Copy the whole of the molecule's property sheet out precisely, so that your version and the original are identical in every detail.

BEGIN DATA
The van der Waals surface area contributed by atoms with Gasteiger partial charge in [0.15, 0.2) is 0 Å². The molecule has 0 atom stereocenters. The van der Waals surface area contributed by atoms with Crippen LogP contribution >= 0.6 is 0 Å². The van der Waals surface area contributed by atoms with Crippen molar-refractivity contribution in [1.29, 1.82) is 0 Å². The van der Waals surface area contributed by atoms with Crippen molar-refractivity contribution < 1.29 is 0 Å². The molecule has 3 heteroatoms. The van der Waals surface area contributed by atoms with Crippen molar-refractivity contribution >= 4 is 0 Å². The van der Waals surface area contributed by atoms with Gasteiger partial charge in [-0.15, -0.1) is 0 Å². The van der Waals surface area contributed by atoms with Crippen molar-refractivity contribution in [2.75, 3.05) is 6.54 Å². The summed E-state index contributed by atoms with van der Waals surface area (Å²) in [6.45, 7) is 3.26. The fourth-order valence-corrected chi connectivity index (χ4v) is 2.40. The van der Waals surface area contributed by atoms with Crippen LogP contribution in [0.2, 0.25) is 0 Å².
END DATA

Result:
The van der Waals surface area contributed by atoms with Gasteiger partial charge in [0.15, 0.2) is 0 Å². The molecule has 0 atom stereocenters. The van der Waals surface area contributed by atoms with Crippen LogP contribution >= 0.6 is 0 Å². The van der Waals surface area contributed by atoms with Crippen molar-refractivity contribution in [1.29, 1.82) is 0 Å². The van der Waals surface area contributed by atoms with Crippen molar-refractivity contribution < 1.29 is 0 Å². The molecule has 3 heteroatoms. The van der Waals surface area contributed by atoms with Crippen molar-refractivity contribution >= 4 is 0 Å². The van der Waals surface area contributed by atoms with Gasteiger partial charge in [-0.15, -0.1) is 0 Å². The van der Waals surface area contributed by atoms with Crippen molar-refractivity contribution in [2.75, 3.05) is 6.54 Å². The summed E-state index contributed by atoms with van der Waals surface area (Å²) in [6.45, 7) is 3.26. The fourth-order valence-corrected chi connectivity index (χ4v) is 2.40. The van der Waals surface area contributed by atoms with Crippen LogP contribution in [0.2, 0.25) is 0 Å².